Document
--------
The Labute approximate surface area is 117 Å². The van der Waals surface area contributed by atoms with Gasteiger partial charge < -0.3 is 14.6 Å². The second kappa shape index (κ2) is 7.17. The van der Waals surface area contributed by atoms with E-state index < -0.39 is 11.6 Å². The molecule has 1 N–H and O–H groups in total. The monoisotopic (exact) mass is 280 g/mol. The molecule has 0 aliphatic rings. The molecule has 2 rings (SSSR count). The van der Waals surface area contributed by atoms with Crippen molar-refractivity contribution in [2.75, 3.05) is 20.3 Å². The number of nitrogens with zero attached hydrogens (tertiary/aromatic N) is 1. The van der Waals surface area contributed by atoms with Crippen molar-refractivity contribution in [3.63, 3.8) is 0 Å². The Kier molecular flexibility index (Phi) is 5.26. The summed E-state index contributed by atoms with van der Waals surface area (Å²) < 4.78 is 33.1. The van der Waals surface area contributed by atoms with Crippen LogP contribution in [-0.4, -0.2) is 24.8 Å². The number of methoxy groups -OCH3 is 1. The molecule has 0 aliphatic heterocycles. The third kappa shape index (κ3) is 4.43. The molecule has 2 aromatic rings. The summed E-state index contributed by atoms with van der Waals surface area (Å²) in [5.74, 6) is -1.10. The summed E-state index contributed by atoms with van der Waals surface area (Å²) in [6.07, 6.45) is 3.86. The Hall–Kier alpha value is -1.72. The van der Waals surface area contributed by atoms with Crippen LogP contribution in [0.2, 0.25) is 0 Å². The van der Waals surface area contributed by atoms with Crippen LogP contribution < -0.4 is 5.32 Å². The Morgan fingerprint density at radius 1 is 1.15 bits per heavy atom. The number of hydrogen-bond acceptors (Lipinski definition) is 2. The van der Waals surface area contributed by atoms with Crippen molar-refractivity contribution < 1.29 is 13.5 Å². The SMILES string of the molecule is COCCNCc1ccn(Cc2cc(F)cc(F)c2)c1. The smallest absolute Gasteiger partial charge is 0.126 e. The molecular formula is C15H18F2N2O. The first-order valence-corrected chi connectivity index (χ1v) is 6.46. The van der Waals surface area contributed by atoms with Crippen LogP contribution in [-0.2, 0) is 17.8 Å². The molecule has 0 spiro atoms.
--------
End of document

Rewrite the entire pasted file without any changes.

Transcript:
The Labute approximate surface area is 117 Å². The van der Waals surface area contributed by atoms with Gasteiger partial charge < -0.3 is 14.6 Å². The second kappa shape index (κ2) is 7.17. The van der Waals surface area contributed by atoms with E-state index < -0.39 is 11.6 Å². The molecule has 1 N–H and O–H groups in total. The monoisotopic (exact) mass is 280 g/mol. The molecule has 0 aliphatic rings. The molecule has 2 rings (SSSR count). The van der Waals surface area contributed by atoms with Crippen molar-refractivity contribution in [2.75, 3.05) is 20.3 Å². The number of nitrogens with zero attached hydrogens (tertiary/aromatic N) is 1. The van der Waals surface area contributed by atoms with Crippen molar-refractivity contribution in [3.63, 3.8) is 0 Å². The Kier molecular flexibility index (Phi) is 5.26. The summed E-state index contributed by atoms with van der Waals surface area (Å²) < 4.78 is 33.1. The van der Waals surface area contributed by atoms with Crippen LogP contribution in [-0.4, -0.2) is 24.8 Å². The number of methoxy groups -OCH3 is 1. The molecule has 0 aliphatic heterocycles. The third kappa shape index (κ3) is 4.43. The molecule has 2 aromatic rings. The summed E-state index contributed by atoms with van der Waals surface area (Å²) in [5.74, 6) is -1.10. The summed E-state index contributed by atoms with van der Waals surface area (Å²) in [6.07, 6.45) is 3.86. The Hall–Kier alpha value is -1.72. The van der Waals surface area contributed by atoms with Crippen LogP contribution in [0.2, 0.25) is 0 Å². The van der Waals surface area contributed by atoms with Crippen LogP contribution < -0.4 is 5.32 Å². The Morgan fingerprint density at radius 1 is 1.15 bits per heavy atom. The number of hydrogen-bond acceptors (Lipinski definition) is 2. The van der Waals surface area contributed by atoms with Crippen molar-refractivity contribution < 1.29 is 13.5 Å². The SMILES string of the molecule is COCCNCc1ccn(Cc2cc(F)cc(F)c2)c1. The smallest absolute Gasteiger partial charge is 0.126 e. The molecular formula is C15H18F2N2O. The first-order valence-corrected chi connectivity index (χ1v) is 6.46. The van der Waals surface area contributed by atoms with Crippen LogP contribution in [-0.2, 0) is 17.8 Å². The molecule has 0 spiro atoms.